Now this is quite weird! If the A.O. rejects the books of account and make the addition on estimate basis mainly for the reason that during the assessment year under consideration, the assessee has shown low sale/profit, how far is it justified? Profit being low by itself cannot be a ground for rejection of the books of account. The same decision was upheld in the recent case of Deputy Commissioner of Income-tax, Lucknow v.Hanuman Sugar (Khandsari ) Mills (P.) Ltd.Â This decision explains that Profit being low could not be a ground for rejection of books of account.
The brief facts of the case are that the assessee company is engaged in the manufacturing and sale of Khandsari (sugar). For the assessment year under consideration, the assessee has filed its return of Nil income but the A.O. under section 143(3) has completed the assessment on a total income of Rs.17,99,380/- by rejecting the books of account under section 145(3) of the Act. The additions of Rs.12,15,867/- and Rs.4,38,400/- respectively were made on estimate basis, which were upheld by the First Appellate Authority but the Tribunal has deleted the same. Being aggrieved, the department has filed the present appeal.
With this background, Sri D.D. Chopra, learned counsel for the department submits that net sale shown for the assessment year under consideration had been declined, as compared to previous assessment years’ sale. The explanation given by the assessee is not acceptable that business was conducted through wholesalers and only on receipt of sale figure from them, sale and expenses were recorded. The assessee was sending Khandsari to Commission Agent at distinctive places including Bengal, Assam and so on and against the consignment sent for sale in future, the assessee was obtaining substantial amount as advances from those commission agents. The assessee was counting for such consignments sale as and when those commission agents were sending sale notice detailing the actual amount of sale consideration and making necessary entries in the books of account. Notices under section 133(6) were sent, out of which, 12 did not respond. Even in the cases, where response was made, discrepancies were found. So, the explanation given by the assessee pertaining to anomalies was not accepted. In these circumstances, the A.O. has rightly invoked the provisions of section 145(3) and made the addition on estimate basis.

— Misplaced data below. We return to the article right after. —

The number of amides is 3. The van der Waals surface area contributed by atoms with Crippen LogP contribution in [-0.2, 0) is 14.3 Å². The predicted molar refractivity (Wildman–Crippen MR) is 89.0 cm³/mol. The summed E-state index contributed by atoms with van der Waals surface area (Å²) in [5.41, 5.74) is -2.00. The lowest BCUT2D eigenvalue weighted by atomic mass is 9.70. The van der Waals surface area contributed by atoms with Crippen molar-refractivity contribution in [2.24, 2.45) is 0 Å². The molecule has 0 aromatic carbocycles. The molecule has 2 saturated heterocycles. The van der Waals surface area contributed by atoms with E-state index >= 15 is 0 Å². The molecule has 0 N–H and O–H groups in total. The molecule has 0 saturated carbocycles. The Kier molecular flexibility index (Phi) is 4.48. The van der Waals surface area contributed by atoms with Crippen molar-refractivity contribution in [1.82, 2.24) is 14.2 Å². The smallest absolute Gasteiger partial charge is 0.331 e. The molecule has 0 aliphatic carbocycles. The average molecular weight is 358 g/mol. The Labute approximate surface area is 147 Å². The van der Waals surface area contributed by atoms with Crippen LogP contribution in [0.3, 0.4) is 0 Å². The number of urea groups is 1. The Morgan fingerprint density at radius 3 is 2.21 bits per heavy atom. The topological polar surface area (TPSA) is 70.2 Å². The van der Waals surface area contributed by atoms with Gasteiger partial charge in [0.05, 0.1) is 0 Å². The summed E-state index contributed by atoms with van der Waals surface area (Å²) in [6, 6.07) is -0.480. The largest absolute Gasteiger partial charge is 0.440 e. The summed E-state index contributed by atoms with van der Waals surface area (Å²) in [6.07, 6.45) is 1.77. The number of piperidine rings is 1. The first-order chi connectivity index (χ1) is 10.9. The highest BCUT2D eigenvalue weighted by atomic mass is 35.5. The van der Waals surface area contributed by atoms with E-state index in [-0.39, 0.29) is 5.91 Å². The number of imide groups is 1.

On specific query from the Bench, learned counsel for the department accepted that the assessee was following the same system of accounting from last ten years but for the reasons mentioned above, the books were rejected during the assessment year under consideration.
From the record, it appears that the books of account were properly audited, checked and no specific error was detected. Regarding non-compliance to notices sent to various parties under section 133(6), the assessee explained that the parties might have not received the notice or they were not experts in keeping the accounts in the manner as the A.O. likes. Sales were fully verifiable as the consignments had been dispatched along with forms as required under Sales Tax Act, and copies of challans, mandi tax vouchers, transport abilities etc. were also made available to the A.O. The assessee cannot be penalized specially when its books of account were properly audited and relevant vouchers were made available. The assessee cannot be held responsible for not submitting the proper reply by the buyers/commission agents.
Moreover, in the instant case, the A.O. has rejected the books of account and made the addition on estimate basis.
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